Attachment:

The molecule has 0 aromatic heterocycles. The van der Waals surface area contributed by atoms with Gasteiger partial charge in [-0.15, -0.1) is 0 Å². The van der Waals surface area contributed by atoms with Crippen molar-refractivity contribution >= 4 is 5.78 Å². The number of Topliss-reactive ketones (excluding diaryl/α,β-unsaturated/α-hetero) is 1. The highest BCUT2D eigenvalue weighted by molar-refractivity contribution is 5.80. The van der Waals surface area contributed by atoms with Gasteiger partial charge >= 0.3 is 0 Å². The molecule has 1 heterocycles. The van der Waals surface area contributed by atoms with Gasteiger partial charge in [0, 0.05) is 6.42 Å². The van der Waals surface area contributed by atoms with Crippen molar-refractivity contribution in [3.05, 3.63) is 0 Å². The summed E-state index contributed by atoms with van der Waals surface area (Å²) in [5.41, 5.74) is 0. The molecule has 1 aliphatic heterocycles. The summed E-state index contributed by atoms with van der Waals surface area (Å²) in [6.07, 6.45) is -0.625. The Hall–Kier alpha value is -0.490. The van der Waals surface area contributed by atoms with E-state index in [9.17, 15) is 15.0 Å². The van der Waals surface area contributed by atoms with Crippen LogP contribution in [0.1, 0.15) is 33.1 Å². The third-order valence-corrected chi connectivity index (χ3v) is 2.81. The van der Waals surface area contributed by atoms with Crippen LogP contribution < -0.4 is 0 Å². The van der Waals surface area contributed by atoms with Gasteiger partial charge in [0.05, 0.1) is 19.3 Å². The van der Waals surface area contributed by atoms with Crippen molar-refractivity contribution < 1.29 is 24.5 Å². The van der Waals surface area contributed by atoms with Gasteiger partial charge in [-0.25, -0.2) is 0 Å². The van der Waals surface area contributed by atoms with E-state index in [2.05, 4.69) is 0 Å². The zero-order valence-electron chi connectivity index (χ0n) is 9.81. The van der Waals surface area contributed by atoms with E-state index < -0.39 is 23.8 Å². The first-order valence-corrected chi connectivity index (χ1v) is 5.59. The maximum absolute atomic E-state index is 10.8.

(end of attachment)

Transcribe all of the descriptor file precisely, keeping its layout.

The molecule has 0 aromatic heterocycles. The van der Waals surface area contributed by atoms with Gasteiger partial charge in [-0.15, -0.1) is 0 Å². The van der Waals surface area contributed by atoms with Crippen molar-refractivity contribution >= 4 is 5.78 Å². The number of Topliss-reactive ketones (excluding diaryl/α,β-unsaturated/α-hetero) is 1. The highest BCUT2D eigenvalue weighted by molar-refractivity contribution is 5.80. The van der Waals surface area contributed by atoms with Gasteiger partial charge >= 0.3 is 0 Å². The molecule has 1 heterocycles. The van der Waals surface area contributed by atoms with Gasteiger partial charge in [0, 0.05) is 6.42 Å². The van der Waals surface area contributed by atoms with Crippen molar-refractivity contribution in [3.05, 3.63) is 0 Å². The summed E-state index contributed by atoms with van der Waals surface area (Å²) in [5.41, 5.74) is 0. The molecule has 1 aliphatic heterocycles. The summed E-state index contributed by atoms with van der Waals surface area (Å²) in [6.07, 6.45) is -0.625. The Hall–Kier alpha value is -0.490. The van der Waals surface area contributed by atoms with E-state index in [9.17, 15) is 15.0 Å². The van der Waals surface area contributed by atoms with Crippen LogP contribution in [0.1, 0.15) is 33.1 Å². The third-order valence-corrected chi connectivity index (χ3v) is 2.81. The van der Waals surface area contributed by atoms with Crippen LogP contribution < -0.4 is 0 Å². The van der Waals surface area contributed by atoms with Gasteiger partial charge in [0.05, 0.1) is 19.3 Å². The van der Waals surface area contributed by atoms with Crippen molar-refractivity contribution < 1.29 is 24.5 Å². The van der Waals surface area contributed by atoms with Gasteiger partial charge in [-0.25, -0.2) is 0 Å². The van der Waals surface area contributed by atoms with E-state index in [2.05, 4.69) is 0 Å². The zero-order valence-electron chi connectivity index (χ0n) is 9.81. The van der Waals surface area contributed by atoms with E-state index < -0.39 is 23.8 Å². The first-order valence-corrected chi connectivity index (χ1v) is 5.59. The maximum absolute atomic E-state index is 10.8.